First Trimester is Best Time to Screen Pregnant Women for Fetal Down's Syndrome

Armen Hareyan's picture

Pregnancy Screening

A new study by researchers for the First and Second Trimester Evaluation of Risk (FASTER) Research Consortium has found that the most optimal and accurate time to screen pregnant women for the presence of fetal Down's syndrome is during the first trimester. The findings of the study will be published as the lead article in the Nov. 10 issue of the New England Journal of Medicine.

Researchers reported that the combination of nuchal translucency, an ultrasound measurement of the area behind the fetal neck, and maternal blood markers measured at 11 weeks gestation results in the detection of 87 percent of cases of Down's syndrome. The study also reports that a combination of first- and second-trimester markers yielded a 96 percent detection rate for Down's syndrome at 11 weeks gestation.


Down's syndrome is a genetic condition that causes delays in physical and intellectual development and occurs in one out of every 800 births. The chances of fetal Down's syndrome increases with increasing maternal age. Prior to the study's finding, it has been a standard of care for physicians to provide screening and/or diagnostic tests for Down's syndrome during a woman's second trimester of pregnancy.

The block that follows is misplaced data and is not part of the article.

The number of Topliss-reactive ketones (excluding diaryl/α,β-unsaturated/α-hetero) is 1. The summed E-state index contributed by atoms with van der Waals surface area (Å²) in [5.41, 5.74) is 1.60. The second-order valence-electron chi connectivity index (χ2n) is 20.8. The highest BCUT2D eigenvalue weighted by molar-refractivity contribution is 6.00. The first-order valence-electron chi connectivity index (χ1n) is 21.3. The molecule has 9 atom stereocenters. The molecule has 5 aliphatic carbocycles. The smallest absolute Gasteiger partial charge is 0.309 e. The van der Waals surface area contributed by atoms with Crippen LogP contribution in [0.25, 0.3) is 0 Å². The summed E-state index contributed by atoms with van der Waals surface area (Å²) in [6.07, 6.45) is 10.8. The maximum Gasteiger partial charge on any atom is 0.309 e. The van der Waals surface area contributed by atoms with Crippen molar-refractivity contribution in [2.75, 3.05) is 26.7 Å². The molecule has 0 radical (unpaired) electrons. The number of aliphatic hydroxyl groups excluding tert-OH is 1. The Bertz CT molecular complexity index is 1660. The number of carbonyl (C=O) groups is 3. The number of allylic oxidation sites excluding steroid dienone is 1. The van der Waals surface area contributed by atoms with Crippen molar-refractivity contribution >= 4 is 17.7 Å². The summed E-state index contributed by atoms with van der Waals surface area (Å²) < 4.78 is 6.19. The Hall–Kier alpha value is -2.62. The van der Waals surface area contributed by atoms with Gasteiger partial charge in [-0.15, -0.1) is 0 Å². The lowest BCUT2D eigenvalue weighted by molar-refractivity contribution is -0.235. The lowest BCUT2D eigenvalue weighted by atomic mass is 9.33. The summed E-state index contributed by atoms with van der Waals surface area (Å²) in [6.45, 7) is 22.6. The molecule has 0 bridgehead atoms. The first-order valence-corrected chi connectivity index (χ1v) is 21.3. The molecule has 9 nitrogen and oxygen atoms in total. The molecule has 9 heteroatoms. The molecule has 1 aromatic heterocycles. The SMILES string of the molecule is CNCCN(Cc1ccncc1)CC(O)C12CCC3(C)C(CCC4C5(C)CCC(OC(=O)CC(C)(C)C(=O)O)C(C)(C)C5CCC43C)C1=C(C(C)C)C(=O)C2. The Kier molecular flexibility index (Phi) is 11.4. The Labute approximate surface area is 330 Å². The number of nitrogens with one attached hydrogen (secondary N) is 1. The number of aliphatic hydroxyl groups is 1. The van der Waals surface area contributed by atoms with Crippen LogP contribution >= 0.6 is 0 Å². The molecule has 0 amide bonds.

Currently, the most common screening test for Down's syndrome is the triple or quadruple screen, a series of three or four blood tests. The quadruple screen detects approximately 79 percent of cases of Down's syndrome and is performed between 15 and 21 weeks of gestation. If a patient has a positive quadruple screen, an amniocentesis is offered. Amniocentesis is also commonly offered to women who are age 35 or older at their delivery date.

"When we conducted these studies, we wanted to find the most optimal method to screen pregnant women for the presence of fetal Down's syndrome," said Lorraine Dugoff, M.D., associate professor in the CU School of Medicine's Department of Obstetrics and Gynecology and co-author of the study. "It was our goal to study the effectiveness of first-trimester screening and find the best possible screening test for Down's syndrome."

Dr. Dugoff and her FASTER colleagues performed first- and second-trimester screenings in 38,167 patients nationwide


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